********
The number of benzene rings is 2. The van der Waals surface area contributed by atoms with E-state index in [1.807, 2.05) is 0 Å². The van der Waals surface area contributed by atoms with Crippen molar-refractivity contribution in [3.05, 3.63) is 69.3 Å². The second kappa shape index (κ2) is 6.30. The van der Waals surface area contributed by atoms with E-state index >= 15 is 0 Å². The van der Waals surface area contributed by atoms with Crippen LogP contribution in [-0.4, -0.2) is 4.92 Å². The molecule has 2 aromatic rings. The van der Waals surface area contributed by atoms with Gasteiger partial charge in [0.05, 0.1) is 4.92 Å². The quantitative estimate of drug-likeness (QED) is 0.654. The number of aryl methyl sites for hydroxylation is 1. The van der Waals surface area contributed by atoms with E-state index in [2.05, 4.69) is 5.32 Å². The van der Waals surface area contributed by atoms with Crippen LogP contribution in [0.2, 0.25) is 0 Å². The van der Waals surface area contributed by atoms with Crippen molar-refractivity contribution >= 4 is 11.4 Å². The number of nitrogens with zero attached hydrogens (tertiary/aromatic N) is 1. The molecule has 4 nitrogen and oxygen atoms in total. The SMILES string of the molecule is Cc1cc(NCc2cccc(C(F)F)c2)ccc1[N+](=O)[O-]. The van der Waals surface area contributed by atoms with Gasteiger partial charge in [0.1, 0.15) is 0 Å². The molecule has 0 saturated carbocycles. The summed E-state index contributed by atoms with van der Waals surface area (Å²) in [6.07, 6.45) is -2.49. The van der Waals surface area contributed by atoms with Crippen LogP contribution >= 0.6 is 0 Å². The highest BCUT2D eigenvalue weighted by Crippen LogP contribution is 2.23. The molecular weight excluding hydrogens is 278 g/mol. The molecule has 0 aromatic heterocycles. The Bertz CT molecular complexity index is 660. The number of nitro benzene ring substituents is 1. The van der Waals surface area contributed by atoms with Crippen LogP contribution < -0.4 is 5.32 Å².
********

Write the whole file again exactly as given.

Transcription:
The number of benzene rings is 2. The van der Waals surface area contributed by atoms with E-state index in [1.807, 2.05) is 0 Å². The van der Waals surface area contributed by atoms with Crippen molar-refractivity contribution in [3.05, 3.63) is 69.3 Å². The second kappa shape index (κ2) is 6.30. The van der Waals surface area contributed by atoms with E-state index >= 15 is 0 Å². The van der Waals surface area contributed by atoms with Crippen LogP contribution in [-0.4, -0.2) is 4.92 Å². The molecule has 2 aromatic rings. The van der Waals surface area contributed by atoms with Gasteiger partial charge in [0.05, 0.1) is 4.92 Å². The quantitative estimate of drug-likeness (QED) is 0.654. The number of aryl methyl sites for hydroxylation is 1. The van der Waals surface area contributed by atoms with E-state index in [2.05, 4.69) is 5.32 Å². The van der Waals surface area contributed by atoms with Crippen LogP contribution in [0.2, 0.25) is 0 Å². The van der Waals surface area contributed by atoms with Crippen molar-refractivity contribution >= 4 is 11.4 Å². The number of nitrogens with zero attached hydrogens (tertiary/aromatic N) is 1. The molecule has 4 nitrogen and oxygen atoms in total. The SMILES string of the molecule is Cc1cc(NCc2cccc(C(F)F)c2)ccc1[N+](=O)[O-]. The van der Waals surface area contributed by atoms with Gasteiger partial charge in [0.1, 0.15) is 0 Å². The molecule has 0 saturated carbocycles. The summed E-state index contributed by atoms with van der Waals surface area (Å²) in [6.07, 6.45) is -2.49. The van der Waals surface area contributed by atoms with Crippen LogP contribution >= 0.6 is 0 Å². The highest BCUT2D eigenvalue weighted by Crippen LogP contribution is 2.23. The molecular weight excluding hydrogens is 278 g/mol. The molecule has 0 aromatic heterocycles. The Bertz CT molecular complexity index is 660. The number of nitro benzene ring substituents is 1. The van der Waals surface area contributed by atoms with Crippen LogP contribution < -0.4 is 5.32 Å².